Nature is Cruel

I couldn’t help but wince at the sight of the poky end of a Pale-leaf yucca, Yucca pallida, speared through the innocent leaf of its garden companion, a Turk’s cap, Malvaviscus arboreus.          .

Having been at the receiving end of more than one sharp yucca needle (usually in the butt!), I’m sympathetic to the ouch! that the Turk’s cap surely must have experienced.

On a brighter note, it wasn’t jabbed by an American century plant, Agave americana.


20 thoughts on “Nature is Cruel

  1. Tina I think the Yucca pallida to be taller and thinner voilà !!!!!! The poor Malvaviscus arboreus did not complain and behaved like an adult plant keeping up appearances even when it hurt a lot. Greetings from Margarita.


  2. They do appear dangerous! I’ve never grown Yuccas in my garden, but Y. filamentosa is common and native around here. I wonder if plants feel pain? Now you’ll have me contemplating it as I dig up their roots and move them around. :0)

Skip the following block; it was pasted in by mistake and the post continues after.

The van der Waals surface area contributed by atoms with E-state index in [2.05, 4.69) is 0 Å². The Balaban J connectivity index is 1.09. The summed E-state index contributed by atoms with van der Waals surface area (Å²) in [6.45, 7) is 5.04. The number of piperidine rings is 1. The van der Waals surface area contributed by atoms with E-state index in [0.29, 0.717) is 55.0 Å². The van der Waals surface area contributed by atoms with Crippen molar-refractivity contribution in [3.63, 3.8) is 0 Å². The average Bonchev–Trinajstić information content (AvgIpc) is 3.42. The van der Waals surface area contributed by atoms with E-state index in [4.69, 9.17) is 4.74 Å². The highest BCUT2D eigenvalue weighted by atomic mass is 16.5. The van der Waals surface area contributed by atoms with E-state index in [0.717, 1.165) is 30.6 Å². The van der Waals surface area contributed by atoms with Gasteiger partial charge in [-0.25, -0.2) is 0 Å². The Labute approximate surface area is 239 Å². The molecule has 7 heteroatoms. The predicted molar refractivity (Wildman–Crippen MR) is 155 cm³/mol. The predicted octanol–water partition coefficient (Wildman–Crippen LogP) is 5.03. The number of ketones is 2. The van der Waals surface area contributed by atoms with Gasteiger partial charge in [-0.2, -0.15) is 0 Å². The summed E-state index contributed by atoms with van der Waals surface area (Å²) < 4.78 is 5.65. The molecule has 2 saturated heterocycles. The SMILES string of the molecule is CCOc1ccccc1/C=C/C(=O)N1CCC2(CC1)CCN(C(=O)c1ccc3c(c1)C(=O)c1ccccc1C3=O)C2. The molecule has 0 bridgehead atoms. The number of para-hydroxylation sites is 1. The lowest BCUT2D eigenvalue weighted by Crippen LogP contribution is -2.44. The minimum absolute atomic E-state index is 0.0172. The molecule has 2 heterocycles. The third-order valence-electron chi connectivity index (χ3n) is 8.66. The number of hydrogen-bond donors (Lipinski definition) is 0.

• Truth be told, Jason, I’m not part of the spiky plant fan club. I do like agave and yucca in pots though–they sail through our droughty and hot summers like real champs. I have some native and non-native yucca planted in the ground in my gardens but none of the *ginormous* agave that so many southwestern gardeners like. Not for me–I don’t want to be injured by plants!


  3. I can appreciate the turk’s cap’s pain. I was once working near a yucca and got poked in the forehead. The whole time I was gardening I could feel a trickle of what I THOUGHT was sweat running down my face. hahahaha It wasn’t sweat. The vision in the mirror when I went inside to clean up was quite funny in a gruesome kind of way.


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